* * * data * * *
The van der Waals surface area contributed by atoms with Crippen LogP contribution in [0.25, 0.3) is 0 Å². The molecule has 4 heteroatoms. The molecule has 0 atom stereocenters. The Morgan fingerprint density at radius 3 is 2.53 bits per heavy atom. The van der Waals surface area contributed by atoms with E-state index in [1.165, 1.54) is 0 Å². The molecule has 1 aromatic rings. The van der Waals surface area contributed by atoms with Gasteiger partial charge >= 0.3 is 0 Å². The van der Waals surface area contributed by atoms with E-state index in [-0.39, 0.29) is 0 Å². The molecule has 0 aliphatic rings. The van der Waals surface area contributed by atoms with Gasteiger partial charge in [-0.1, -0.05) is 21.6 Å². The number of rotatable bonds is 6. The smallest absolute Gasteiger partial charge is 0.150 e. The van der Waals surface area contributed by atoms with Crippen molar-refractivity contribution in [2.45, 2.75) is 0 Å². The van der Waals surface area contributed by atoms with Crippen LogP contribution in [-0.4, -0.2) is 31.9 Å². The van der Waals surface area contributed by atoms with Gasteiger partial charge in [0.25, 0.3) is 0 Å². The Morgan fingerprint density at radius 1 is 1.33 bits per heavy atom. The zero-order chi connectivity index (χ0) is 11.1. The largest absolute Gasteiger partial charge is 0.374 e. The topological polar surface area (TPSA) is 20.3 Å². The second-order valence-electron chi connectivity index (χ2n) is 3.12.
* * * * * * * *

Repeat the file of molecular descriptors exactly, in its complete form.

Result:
The van der Waals surface area contributed by atoms with Crippen LogP contribution in [0.25, 0.3) is 0 Å². The molecule has 4 heteroatoms. The molecule has 0 atom stereocenters. The Morgan fingerprint density at radius 3 is 2.53 bits per heavy atom. The van der Waals surface area contributed by atoms with E-state index in [1.165, 1.54) is 0 Å². The molecule has 1 aromatic rings. The van der Waals surface area contributed by atoms with Gasteiger partial charge >= 0.3 is 0 Å². The van der Waals surface area contributed by atoms with E-state index in [-0.39, 0.29) is 0 Å². The molecule has 0 aliphatic rings. The van der Waals surface area contributed by atoms with Gasteiger partial charge in [-0.1, -0.05) is 21.6 Å². The number of rotatable bonds is 6. The smallest absolute Gasteiger partial charge is 0.150 e. The van der Waals surface area contributed by atoms with Crippen molar-refractivity contribution in [2.45, 2.75) is 0 Å². The van der Waals surface area contributed by atoms with Crippen LogP contribution in [-0.4, -0.2) is 31.9 Å². The van der Waals surface area contributed by atoms with Gasteiger partial charge in [0.25, 0.3) is 0 Å². The Morgan fingerprint density at radius 1 is 1.33 bits per heavy atom. The zero-order chi connectivity index (χ0) is 11.1. The largest absolute Gasteiger partial charge is 0.374 e. The topological polar surface area (TPSA) is 20.3 Å². The second-order valence-electron chi connectivity index (χ2n) is 3.12.